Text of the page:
First Drive: 2024 Toyota C-HR Hybrid SUV Review | What Car?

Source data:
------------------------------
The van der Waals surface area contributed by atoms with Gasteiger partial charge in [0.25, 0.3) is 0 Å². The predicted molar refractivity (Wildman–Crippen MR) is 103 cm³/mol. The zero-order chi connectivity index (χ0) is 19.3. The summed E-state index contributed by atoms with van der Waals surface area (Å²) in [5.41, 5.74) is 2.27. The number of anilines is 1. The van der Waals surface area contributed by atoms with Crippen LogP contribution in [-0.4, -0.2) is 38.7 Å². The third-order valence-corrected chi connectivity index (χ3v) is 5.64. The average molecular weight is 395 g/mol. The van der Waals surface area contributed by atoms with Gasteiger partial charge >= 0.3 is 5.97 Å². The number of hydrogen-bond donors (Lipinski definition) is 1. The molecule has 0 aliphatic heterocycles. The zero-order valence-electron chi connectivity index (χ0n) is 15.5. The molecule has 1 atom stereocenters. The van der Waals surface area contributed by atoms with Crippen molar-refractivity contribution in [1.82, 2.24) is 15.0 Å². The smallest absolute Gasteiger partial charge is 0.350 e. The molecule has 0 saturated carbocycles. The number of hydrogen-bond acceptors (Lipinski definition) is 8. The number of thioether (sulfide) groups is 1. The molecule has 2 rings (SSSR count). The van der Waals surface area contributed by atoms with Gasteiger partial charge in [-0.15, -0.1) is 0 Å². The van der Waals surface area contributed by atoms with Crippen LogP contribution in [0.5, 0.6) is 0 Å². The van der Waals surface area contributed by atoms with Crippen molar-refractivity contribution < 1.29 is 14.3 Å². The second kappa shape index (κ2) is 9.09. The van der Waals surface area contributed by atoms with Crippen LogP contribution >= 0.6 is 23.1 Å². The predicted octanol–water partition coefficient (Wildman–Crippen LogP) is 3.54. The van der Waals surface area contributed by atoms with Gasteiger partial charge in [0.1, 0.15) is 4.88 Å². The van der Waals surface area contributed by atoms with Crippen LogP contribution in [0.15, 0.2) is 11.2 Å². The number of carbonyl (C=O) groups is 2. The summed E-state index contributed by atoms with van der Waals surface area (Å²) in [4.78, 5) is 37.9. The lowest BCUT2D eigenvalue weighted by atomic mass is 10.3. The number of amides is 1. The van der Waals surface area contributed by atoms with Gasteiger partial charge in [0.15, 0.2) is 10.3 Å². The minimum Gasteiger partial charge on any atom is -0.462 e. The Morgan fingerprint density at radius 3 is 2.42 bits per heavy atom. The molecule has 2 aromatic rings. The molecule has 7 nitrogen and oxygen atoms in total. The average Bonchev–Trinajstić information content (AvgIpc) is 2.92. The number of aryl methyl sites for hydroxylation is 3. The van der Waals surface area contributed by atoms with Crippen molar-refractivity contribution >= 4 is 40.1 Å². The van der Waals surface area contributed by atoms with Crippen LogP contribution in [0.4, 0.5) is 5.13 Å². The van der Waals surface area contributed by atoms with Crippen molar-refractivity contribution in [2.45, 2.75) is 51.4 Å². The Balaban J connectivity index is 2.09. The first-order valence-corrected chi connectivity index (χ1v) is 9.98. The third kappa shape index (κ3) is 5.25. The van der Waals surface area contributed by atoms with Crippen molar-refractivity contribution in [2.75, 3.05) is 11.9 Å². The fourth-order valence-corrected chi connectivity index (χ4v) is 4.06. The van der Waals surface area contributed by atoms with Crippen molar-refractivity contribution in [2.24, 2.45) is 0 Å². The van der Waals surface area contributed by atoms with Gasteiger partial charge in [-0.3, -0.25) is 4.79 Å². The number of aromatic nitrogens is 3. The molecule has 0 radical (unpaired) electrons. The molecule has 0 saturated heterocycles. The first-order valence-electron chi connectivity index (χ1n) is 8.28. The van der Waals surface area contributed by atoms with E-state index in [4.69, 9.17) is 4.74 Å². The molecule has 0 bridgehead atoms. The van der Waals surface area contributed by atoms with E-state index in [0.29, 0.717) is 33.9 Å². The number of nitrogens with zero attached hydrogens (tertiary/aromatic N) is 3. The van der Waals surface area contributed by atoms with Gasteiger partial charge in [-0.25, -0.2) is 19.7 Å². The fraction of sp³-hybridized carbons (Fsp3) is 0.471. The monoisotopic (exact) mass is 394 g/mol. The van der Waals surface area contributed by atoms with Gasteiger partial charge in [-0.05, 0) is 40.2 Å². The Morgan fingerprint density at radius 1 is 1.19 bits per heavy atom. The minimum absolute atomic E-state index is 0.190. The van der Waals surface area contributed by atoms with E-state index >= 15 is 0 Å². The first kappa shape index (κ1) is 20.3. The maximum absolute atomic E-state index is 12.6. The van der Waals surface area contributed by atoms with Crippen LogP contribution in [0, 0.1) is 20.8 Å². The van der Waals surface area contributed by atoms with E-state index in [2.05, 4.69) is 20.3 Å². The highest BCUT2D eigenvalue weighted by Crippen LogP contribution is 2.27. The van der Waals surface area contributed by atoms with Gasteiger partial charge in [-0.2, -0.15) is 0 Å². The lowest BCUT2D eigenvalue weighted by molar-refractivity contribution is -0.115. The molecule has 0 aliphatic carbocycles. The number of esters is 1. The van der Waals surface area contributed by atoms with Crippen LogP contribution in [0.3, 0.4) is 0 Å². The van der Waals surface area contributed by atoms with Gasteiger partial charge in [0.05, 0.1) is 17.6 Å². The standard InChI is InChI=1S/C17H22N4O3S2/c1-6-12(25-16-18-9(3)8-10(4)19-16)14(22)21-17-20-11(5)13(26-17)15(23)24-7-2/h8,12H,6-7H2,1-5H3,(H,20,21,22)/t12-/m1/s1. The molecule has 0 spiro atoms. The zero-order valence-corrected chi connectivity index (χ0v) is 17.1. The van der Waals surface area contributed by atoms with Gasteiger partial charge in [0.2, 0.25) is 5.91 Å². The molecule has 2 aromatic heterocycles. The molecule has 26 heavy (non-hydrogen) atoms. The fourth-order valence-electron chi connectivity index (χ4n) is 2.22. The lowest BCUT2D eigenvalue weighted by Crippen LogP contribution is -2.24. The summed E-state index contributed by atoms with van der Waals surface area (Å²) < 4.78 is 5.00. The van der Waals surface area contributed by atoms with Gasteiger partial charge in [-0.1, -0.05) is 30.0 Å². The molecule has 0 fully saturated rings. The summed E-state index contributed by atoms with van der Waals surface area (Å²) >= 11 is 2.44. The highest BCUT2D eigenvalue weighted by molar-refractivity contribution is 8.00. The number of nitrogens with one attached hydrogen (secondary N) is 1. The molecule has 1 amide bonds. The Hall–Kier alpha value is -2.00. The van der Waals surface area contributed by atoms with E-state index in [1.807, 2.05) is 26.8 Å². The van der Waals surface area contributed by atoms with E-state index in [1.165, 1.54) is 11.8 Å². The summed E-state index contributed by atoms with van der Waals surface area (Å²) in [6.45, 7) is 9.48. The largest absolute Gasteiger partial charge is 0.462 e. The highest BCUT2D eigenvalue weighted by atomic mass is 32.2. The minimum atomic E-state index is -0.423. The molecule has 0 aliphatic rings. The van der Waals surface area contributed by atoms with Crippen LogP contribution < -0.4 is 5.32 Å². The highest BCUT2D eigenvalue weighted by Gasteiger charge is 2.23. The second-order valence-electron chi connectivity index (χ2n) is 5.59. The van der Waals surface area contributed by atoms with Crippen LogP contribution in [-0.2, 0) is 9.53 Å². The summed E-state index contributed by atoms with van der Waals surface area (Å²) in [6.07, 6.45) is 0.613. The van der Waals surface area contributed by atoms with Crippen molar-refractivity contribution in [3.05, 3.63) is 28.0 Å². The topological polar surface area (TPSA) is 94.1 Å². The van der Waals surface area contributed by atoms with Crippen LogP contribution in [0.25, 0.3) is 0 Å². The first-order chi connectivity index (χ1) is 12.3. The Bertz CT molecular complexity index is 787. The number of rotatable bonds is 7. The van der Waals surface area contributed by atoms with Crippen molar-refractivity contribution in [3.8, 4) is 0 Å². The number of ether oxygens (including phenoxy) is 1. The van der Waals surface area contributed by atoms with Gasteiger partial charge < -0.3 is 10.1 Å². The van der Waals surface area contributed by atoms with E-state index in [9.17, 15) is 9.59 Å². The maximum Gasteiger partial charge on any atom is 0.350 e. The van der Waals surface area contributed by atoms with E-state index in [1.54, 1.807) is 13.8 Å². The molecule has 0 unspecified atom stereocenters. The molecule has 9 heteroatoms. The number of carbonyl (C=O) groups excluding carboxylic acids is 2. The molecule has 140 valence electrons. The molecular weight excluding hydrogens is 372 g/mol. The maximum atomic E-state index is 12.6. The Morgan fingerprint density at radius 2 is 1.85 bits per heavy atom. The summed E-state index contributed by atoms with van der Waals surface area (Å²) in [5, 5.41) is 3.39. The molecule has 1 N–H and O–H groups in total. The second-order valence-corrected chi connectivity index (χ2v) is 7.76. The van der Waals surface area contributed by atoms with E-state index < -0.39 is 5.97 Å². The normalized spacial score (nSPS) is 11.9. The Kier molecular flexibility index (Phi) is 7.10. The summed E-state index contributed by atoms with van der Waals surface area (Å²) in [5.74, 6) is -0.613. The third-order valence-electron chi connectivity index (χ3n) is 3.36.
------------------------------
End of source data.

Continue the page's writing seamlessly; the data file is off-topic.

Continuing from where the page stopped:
there isn’t usually much going on in a bether in November but this year it’s a little bit different because the Yar plays host to the launch of the brand new Toyota CHR I be driving it for the very first time today and I’ll also be telling you everything else you need to know about this brand new small SUV that also thinks it’s a coupe so stay watching and if you want to save up to £ 2,280 on the price of the outgoing CHR just click the link up there the top or Google what our deals the CHR has been around for a few years now it was originally launched back in 2016 when it’s fair to say that Toyota had a bit of an image problem sure its models were very reliable and many of them impressed for fuel economy too but fashionable not really at least not for anyone under retirement age but the CHR changed that with its really bold and quirky styling and really it’s more of the same with this new version the basic silhouette of the car is very similar and actually it sits on the same underpinnings as before as well which also shared with a more conventional looking Corolla the design is quite a bit more modern though so you’ve got this Hammerhead front end here that we’ve also seen on the fully electric bed 4X and if you come around to the side you will notice integrated door handles they are now flushed with the body workor round at the back the boomerang tail lights are being replaced by this single bar that goes right across the rear end and when you lock or unlock the car then you get a light sequence with a car’s name in the middle we’re used to seeing manufacturers making cars bigger with every new generation but actually that’s not the case here the new C is slightly smaller than before because it has a 25 mm shorter front overhang it is 35 mm wider though and it’s available with bigger Alloys as well these are 19s but you can have up to 20s on some of the other trim levels and these changes Toyota says and I’m reading from the press release here are to make the CHR look poised and dynamic from every angle but it doesn’t really matter what Toyota thinks does it it matters what potential buyers think so let us know what you think of the look of the new CHR in the comments Below in the UK the old CHR was available exclusively as a so-called self-charging hybrid but this new one will also be offered as a plug-in hybrid now the term self-charging hybrid is potentially a little bit misleading because it isn’t as though it Magics electricity out of The Ether in fact any energy that goes into the battery is generated either directly or indirectly from the petrol engine under the Bonnet and because the battery is Tiny you won’t get more than a few hundred yards on pure electricity anyway there are big fuel economy benefits though the cheaper 1.8 can officially do more than 60 MPG and even this more powerful 2 L promises around 58 MPG and in our real world true MPG test that we do back in the UK Toyota hybrids usually perform extremely well in fact this car’s smaller sibling the Toyota yarus cross is the most efficient car we’ve ever tested the plug-in hybrid version is appropriately named because to charge it up that’s exactly what you do it can accept up to 7 Kow so a 0 to 100% charge takes around 2 and 1/ half hours and when the battery is full you’ll officially be able to do up to 41 Mi of pure electric driving that’s not bad at all even if 30 Mi is probably more realistic in the real world official fuel economy figures haven’t been announced yet but as with all pluged hybrids they’re likely to be complete nonsense anyway one thing you won’t be able to have is four-wheel drive it is offered in some other markets but in the UK all chrs are driven by these front wheels just like on the outgoing CHR there are four basic trim levels icon design g sport and Excel however for a limited time there’s also the premier Edition that we’re driving today that bundles together pretty much all of the luxury and safety kit the new CHR is available with but it isn’t cheap and even entry-level icon trim comes with a reasonable amount of Kit including keyless entry a reversing camera climate control and LED headlights and there are 17 different colors and color combinations to go for if you like this metallic golden finish that is called sulfur and for the first year year that this car is on sale it’ll only be offered on rang topping Premier trim with this byone plus black rear end if you like the byone plus look you can have that with other colors but you need to go for a GL sport trim for that and if you just want byone without the plus bit that just means a black roof you can have that on some of the cheaper trim levels prices start at £ 31,2 190 with this range shoing Premier Edition and the 2 L engine topping out at just under 43,000 prices for the plug-in hybrid haven’t been announced yet that isn’t due to arrive until next year but we’d expect to see a premium of around about 4,000 over this regular hybrid like other Toyotas the CHR comes with a three-year warranty of standard which isn’t particularly special to be honest but if you get your car serviced at a Toyota dealer every year then that will be extended for up to 10 years or 100,000 mil whichever comes first apart from the looks on the outside of course the biggest change to the new CHR is actually in here the interior so perceived quality has definitely taken a step forward you’ve got got lots of nice soft touch plastic up here on the dashboard and also the suede effect fabric on the inside of the doors on some of the higher trim levels this gear selector here also looks pretty much identical to what you find in a Lexus NX and on the whole build quality is as you’d expect from Toyota feels pretty robust although there are a couple of exceptions so where the door butts up against the dashboard that feels pretty wobbly to be honest and also the covering on the a pill up here that doesn’t feel particularly well secured either so pretty good in most respects with a couple of exceptions Toyota says twice as much recycled plastic is used in this car’s interior as in the old CHR and actually although this particular car has leather seats it’s the range stopping Premier has this sulfur stitching here if you go for the cheapest trims then you get fabric seats and they are made from 100% recycled bottles and if you go for some of the mid-level trims they have suede effect with synthetic leather and that is apparently made from 45% recycled bottles now the driving position you do feel like you’re in something higher than a regular hatchback which you don’t in say a scoda kamic but if you like a proper high up elevated SUV driving position this car doesn’t do that as well as some cars in this price bracket like the Volvo xc40 and the Range Rover Evoke all versions have plenty of adjustment in the seat you’ll just have to do that manually if you go for Icon or design trim all other trim levels get full electric driver seat adjustment although you do get adjustable L support on All trim levels apart from entry level icon the passenger though they don’t get full electric adjustment on any trim level and they don’t get adjustable lumus either this range topping Premier model gets a panoramic roof as standard with no sunshade it has special coating that’s designed to keep heat in during winter but stop the car feeling like a greenhouse in the summer so it’s a bit like what you’ll find in a Tesla and unusually Toyota says it increases Headroom here in the front by about 3 cm now one of our biggest criticisms of the old CHR was its infotainment system even by the standards of the day it was very basic and you didn’t even get Apple carplay Android auto smartphone mirroring until a couple of years into its life the good news is the system in this car is much much better there are a couple of caveats though so this 12.3 in display you don’t get that if you go for entry level icon trim you get an 8 in screen and we haven’t tried that yet but the screen in this car is positioned quite high up it’s angled slightly towards the driver so it’s easy to see and it’s pretty easy to use as well the operating system is not the most intuitive in the world but you get the hang of it fairly quickly it also responds quite quickly to presses and if you like a good sound system then the n-p speaker JBL stereo that’s fitted to this car and it’s also on gr sport models is optional on Excel sounds absolutely fantastic and it is one of the best systems in the class A couple of other things to mention so this 12.3 in digital driver display that is standard on all versions apart from the entry level icon and there is also a 64 color ambient interior lighting system and that changes the lighting throughout the day depending on the light outside and it’s also linked to the climate control system so if you want to turn the heating up then it should glow red and make you feel a little bit more toasty one more thing this strip of ambient lighting here if you go to open the door and the car detects a cyclist or a vehicle coming up the side of you then it will glow red and if you keep pushing the door open then it will start to flash to warn you to wait and look properly one of our other big complaints about the old CHR was that despite being a reasonable size on the outside it had a similar footprint to a s to it was something of a reverse test because when you got inside particularly in the back then it felt pretty cramped and claustrophobic and given this new car has the same coup s swooping roof and Rising window line it probably won’t surprise you to learn that rear space still isn’t a CHR strength I’m just over 6 tall this seat in front is set up for my driving position and as you can see my shins are wedged against the back of the front seat there and if I try to lean back into my seat then I can’t because my head just hits the ceiling there there’s no point in having a headrest at all really so that’s not particularly comfortable and I’m not sure it’s great for safety either and if you close the door then Things become even worse because it feels quite claustrophobic and here not a lot of light gets inside if you only plan to put adults in the back occasionally or you’ve got young kids this car has two ice fix points on the outer rear seats then it isn’t going to be a deal breaker but if you want something that’s a practical family car then this probably isn’t for you and given the rear passenger space clearly wasn’t a priority when Toyota was designing the CHR it probably won’t surprise you to hear that boot space isn’t great either so there’s about the same amount of space for luggage as there is in a Volkswagen Golf not terrible but it’s worth KN that the similarly priced boxier scoda kro can carry quite a bit more there’s no height adjustable boot floor either that’s a little bit disappointing and the plugin hybrid we haven’t seen that yet but we do know it has a higher boot floor and even less space for luggage now the old CHR was pretty good to drive by small SUV standards that didn’t really feel like an area that Toyota needed to do too much work on but it says it’s improved both ride comfort and handling on this new model which is surely a good thing and when it comes to ride Comfort I’d say this is one of the better cars in the class now we are driving on some really smooth roads here in AA much better than back in the UK but we have found a few rougher sections of Road and generally this car has dealt with them very well it’s not too soft and wery it’s quite well controlled but definitely Comfort is something this car does well handling less so this car actually feels a bit softer than the old CHR and there isn’t a huge amount of grip at the front end I’m not talking about if you’re barreling into Corners at 100 miles hour I’m just talking about if you’re driving reasonably briskly along a country road like this you will start to notice that the front wheels start to run wide of where you want them to go quite early on and actually it can struggle for traction a bit as well this is the 2 L so it has a reasonable amount of power and if you put your foot down hard at low speeds then the front wheels can struggle for grip and spin up but I’m not convinced that most SUV buyers would really care this car is more than good enough to drive it’s just not as much fun as something like a Ford puma in the UK Toyota says that around 90% of buyers will go for the cheaper 1.8 L which has a bit more power than it does in your car so it will do n 60 in around about 10 seconds this car is the 2 L as I mentioned earlier and it has quite a lot more power do not 60 in around about 8 seconds with both hybrid setups if you put your foot down really hard you do still notice that the revs as you can hear probably there will Skyrocket and stay quite High because of the type of gearbox that this car uses but things are less disjointed than the old car and as long as you’re not driving too quickly then it’s pretty quiet most of the time so the new CHR isn’t the most practical small SUV and there are certainly cheaper options but if you love the way it looks and you want something comfortable reliable and easy on fuel then it’s certainly worth a [Music] look thanks for watching if you want to watch another video click there and to read our full detailed review on this car over at whatcar.com click there